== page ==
Key state legislative leaders unveiled a bill Friday that proposes setting a target for the rate at which overall health spending should rise—a step that would once again put the state in the forefront of efforts to remake the American health-care system...
The rate of growth in spending on health—initially set to parallel the growth of the state's overall economy as measured by its gross domestic product—would be enforced by a regulatory authority. Health-care providers and health plans that the regulator found to be pushing spending above the goal would have to submit improvement plans to bring expenses down. Institutions would still be able to challenge their findings by showing extenuating circumstances, such as necessary improvements to the system, that kept expenses up. The authority, which will include government, industry and consumer representatives, would ultimately have the power to force them to renegotiate their contract.
The federal IPAB, by contrast, can merely send a package of cost-control reforms to Congress, which would give it an up-or-down vote, rather than putting the onus on providers or insurers (e.g., Medicare itself, or Medicare Advantage plans, since IPAB oversees Medicare only). The target inflation rate is stricter in the Massachusetts legislation, too.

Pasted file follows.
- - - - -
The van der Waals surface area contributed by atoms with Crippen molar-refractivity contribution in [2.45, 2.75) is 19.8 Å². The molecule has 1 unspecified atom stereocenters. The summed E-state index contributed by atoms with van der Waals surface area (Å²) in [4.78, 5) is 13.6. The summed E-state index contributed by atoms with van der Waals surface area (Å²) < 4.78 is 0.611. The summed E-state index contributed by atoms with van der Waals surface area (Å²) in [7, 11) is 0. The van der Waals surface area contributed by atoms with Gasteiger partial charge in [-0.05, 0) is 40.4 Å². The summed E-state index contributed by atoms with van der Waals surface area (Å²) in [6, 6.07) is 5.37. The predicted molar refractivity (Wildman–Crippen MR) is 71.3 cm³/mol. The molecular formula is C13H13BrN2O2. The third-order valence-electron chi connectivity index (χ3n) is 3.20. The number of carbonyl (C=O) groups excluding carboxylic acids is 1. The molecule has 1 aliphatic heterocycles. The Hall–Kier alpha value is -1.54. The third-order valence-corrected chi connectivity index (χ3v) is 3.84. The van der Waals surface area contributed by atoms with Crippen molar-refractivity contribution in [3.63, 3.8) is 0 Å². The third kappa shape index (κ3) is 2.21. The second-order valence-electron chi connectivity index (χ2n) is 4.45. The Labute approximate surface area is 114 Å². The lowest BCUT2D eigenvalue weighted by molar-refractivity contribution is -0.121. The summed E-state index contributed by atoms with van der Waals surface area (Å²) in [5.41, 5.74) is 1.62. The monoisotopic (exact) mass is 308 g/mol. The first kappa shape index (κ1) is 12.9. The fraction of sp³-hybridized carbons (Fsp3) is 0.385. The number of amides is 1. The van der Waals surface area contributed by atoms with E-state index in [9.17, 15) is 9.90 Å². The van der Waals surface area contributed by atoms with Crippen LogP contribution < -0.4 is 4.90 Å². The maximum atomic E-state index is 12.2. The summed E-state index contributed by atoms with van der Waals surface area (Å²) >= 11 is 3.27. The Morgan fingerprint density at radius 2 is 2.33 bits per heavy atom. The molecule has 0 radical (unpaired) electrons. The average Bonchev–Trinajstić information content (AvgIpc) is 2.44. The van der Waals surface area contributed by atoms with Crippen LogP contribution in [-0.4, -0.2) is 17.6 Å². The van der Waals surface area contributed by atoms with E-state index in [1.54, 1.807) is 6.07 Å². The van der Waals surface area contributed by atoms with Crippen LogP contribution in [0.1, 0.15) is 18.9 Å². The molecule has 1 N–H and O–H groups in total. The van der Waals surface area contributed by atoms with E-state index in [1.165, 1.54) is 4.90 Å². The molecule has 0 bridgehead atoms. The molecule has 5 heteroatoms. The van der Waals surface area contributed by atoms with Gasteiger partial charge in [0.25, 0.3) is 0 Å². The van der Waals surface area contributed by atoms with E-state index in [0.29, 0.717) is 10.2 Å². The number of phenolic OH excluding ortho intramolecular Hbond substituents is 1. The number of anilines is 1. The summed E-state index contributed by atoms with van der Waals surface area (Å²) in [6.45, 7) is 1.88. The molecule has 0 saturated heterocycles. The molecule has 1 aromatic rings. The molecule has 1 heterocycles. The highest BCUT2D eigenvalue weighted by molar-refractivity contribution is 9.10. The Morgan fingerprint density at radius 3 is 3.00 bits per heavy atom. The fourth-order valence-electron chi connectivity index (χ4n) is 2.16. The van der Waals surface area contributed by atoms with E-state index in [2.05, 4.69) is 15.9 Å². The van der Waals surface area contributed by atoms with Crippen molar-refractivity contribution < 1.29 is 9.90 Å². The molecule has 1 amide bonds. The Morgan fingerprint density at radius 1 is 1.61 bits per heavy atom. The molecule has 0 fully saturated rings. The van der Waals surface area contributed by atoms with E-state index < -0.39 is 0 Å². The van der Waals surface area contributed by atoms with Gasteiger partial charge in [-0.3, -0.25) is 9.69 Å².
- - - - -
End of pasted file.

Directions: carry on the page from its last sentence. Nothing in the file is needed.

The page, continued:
Additionally, the pending legislation would try, like the ACA but apparently with more sweeping incentives, to move healthcare providers off fee-for-service:
Go ahead, Romney -- denounce Romneycare II as "government-run healthcare." This is a bid for the state to exercise much more sweeping top-down cost control than the ACA does.
The bill from House Speaker Robert DeLeo and state Rep. Steven Walsh, co-chairman of the legislature's Joint Committee on Health Care Financing—and two key Democrats in a Democratic-controlled legislature—would take another major step by forcing changes in how insurers pay hospitals and other health-care providers, moving them away from the traditional method of fees for each service. It would require health plans to give greater price transparency to consumers, so people would know how much they would pay out of their pockets for particular medical services